Reviewed for Film Factual by Abe Friedtanzer
Director: Sean Anders
Writer: Sean Anders and John Morris
Cast: Will Ferrell, Ryan Reynolds, Octavia Spencer, Sunita Mani, Patrick Page, Joe Tippett, Marlow Barkley, Jen Tullock
Screened at: Apple TV+, LA, 11/26/22
Opens: November 18th, 2022
Everyone has met somebody who can’t get into the holiday spirit, but there are those who are aware of its appeal and choose not to indulge because they’d rather amass all the wealth and happiness for themselves. Spirited is an inventive musical that pits two people who couldn’t be more different against each other, one rallying for the good and redeemability of humankind and the other a firm believer in doing whatever it takes to get ahead, no matter how many people get hurt along the way. That’s a recipe for an entertaining experience, one that charges through its weaker points to deliver an enthralling and amusing bit of holiday fun.
The Ghost of Christmas Present (Will Ferrell) eagerly works with the Ghost of Christmas Past (Sunita Mani) and the Ghost of Christmas Yet to Come (Tracy Morgan) to find those in need of personality rehabilitation and to give them the chance to show that they can be good after all. Unimpressed with the latest candidate, Present sets his sights on an unattainable target: Clint Briggs (Ryan Reynolds), a heartless media consultant who delights in destroying others for his own benefit. When Present reveals himself after a year of thorough research into Briggs’ past, a battle begins to reshape Briggs against his will to be someone capable of thinking of others for the first time in his life.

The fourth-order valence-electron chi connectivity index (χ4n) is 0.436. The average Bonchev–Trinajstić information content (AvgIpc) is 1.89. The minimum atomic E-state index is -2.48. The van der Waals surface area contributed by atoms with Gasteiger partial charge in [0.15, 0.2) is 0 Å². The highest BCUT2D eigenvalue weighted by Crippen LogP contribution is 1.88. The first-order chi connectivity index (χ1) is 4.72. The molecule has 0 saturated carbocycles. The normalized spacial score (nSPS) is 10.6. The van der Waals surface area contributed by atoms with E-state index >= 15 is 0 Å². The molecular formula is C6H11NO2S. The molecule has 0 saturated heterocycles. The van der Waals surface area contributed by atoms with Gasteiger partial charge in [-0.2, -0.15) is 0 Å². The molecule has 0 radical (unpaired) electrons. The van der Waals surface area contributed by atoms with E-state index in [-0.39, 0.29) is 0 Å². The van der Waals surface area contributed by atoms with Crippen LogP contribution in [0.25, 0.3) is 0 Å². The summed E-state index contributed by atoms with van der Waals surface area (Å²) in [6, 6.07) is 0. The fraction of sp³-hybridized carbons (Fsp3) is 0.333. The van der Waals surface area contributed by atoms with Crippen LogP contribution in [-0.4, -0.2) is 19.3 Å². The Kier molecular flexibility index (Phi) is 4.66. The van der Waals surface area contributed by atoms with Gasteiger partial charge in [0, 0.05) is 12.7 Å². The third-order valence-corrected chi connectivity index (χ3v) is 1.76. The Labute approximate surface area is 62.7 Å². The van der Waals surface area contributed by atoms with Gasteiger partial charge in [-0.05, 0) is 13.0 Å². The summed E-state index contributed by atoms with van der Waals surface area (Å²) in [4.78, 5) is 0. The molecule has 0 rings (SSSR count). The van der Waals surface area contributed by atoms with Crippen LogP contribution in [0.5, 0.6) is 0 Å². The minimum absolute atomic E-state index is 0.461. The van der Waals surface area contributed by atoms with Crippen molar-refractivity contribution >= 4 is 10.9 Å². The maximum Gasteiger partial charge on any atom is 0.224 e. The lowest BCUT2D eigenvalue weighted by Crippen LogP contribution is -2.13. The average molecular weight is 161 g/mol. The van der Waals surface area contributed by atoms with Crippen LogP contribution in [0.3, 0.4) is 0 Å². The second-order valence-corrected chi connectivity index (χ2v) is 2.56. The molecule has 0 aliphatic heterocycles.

This film takes its inspiration from A Christmas Carol but feels like its own signature story, with the ghosts introduced as drinking coffee and enjoying plenty of modern amenities to go with their old-fashioned magical nature of their existence. Present feels at times like a cartoon character, but that makes it all the more entertaining to watch him become more three-dimensional while Briggs, despite his best efforts, softens as he begins to see the value of other people and of treating them with even the slightest regard.
The story found in this film is enhanced considerably by its musical numbers, which feature fun choreography and strong production values. Pasek and Paul, known for their contributions to Dear Evan Hansen, La La Land, and The Greatest Showman, pen a handful of memorable songs, the standout of which is the Oscar-shortlisted “Good Afternoon,” which imagines the cordial greeting as an insult in the 1800s and finds Present and Briggs bonding over just how good it feels to be rude to random strangers.
Spirited benefits from sparkling visuals, from its characters’ colorful costumes to the lavish sets, which range from office buildings to large factories to crowded city streets. When its story feels as if it might be lagging, this film’s technical elements more than make up for it. There are only so many ways that a classic tale like A Christmas Story can be retold, and this film finds ways to have fun without pushing it too far. It’s not overly memorable but manages to be entertaining enough for the duration of its runtime of just over two hours.
Ferrell and Reynolds are a great pair, and they effortlessly demonstrate that they’re having a good time. Their singing abilities may not be the best in the business, but that’s no matter since they jump jovially into each number. In the supporting cast, it’s great to see Octavia Spencer getting a fun spotlight, and Sunita Mani shines in a too-small part as Past. As a mindless piece of holiday entertainment, Spirited works very well, gleaning amusement and joy out of an established narrative and adding just the right flavorings and seasonings to adapt it to this new format. It’s certainly a decent way to spend a winter evening.
Story – B
Acting – B+
Technical – B+
Overall – B